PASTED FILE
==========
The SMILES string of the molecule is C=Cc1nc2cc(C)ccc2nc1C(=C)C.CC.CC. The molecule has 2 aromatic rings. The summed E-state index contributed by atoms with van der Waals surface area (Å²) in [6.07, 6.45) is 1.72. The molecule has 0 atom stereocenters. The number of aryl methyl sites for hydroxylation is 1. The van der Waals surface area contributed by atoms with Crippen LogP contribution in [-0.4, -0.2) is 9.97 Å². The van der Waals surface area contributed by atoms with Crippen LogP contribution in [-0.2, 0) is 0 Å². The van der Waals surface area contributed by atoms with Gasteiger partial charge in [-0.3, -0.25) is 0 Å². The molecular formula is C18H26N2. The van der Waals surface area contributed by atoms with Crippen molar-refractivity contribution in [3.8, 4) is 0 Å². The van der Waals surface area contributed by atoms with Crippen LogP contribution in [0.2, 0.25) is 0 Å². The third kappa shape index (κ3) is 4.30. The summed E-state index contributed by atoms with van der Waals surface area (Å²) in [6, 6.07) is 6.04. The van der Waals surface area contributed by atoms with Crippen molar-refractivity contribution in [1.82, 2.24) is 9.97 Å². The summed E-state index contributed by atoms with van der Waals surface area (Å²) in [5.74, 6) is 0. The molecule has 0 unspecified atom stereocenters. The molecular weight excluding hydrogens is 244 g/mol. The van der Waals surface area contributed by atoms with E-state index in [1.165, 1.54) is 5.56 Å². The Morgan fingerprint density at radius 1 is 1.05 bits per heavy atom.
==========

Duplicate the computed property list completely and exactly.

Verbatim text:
The SMILES string of the molecule is C=Cc1nc2cc(C)ccc2nc1C(=C)C.CC.CC. The molecule has 2 aromatic rings. The summed E-state index contributed by atoms with van der Waals surface area (Å²) in [6.07, 6.45) is 1.72. The molecule has 0 atom stereocenters. The number of aryl methyl sites for hydroxylation is 1. The van der Waals surface area contributed by atoms with Crippen LogP contribution in [-0.4, -0.2) is 9.97 Å². The van der Waals surface area contributed by atoms with Crippen LogP contribution in [-0.2, 0) is 0 Å². The van der Waals surface area contributed by atoms with Gasteiger partial charge in [-0.3, -0.25) is 0 Å². The molecular formula is C18H26N2. The van der Waals surface area contributed by atoms with Crippen molar-refractivity contribution in [3.8, 4) is 0 Å². The van der Waals surface area contributed by atoms with Crippen LogP contribution in [0.2, 0.25) is 0 Å². The third kappa shape index (κ3) is 4.30. The summed E-state index contributed by atoms with van der Waals surface area (Å²) in [6, 6.07) is 6.04. The van der Waals surface area contributed by atoms with Crippen molar-refractivity contribution in [1.82, 2.24) is 9.97 Å². The summed E-state index contributed by atoms with van der Waals surface area (Å²) in [5.74, 6) is 0. The molecule has 0 unspecified atom stereocenters. The molecular weight excluding hydrogens is 244 g/mol. The van der Waals surface area contributed by atoms with E-state index in [1.165, 1.54) is 5.56 Å². The Morgan fingerprint density at radius 1 is 1.05 bits per heavy atom.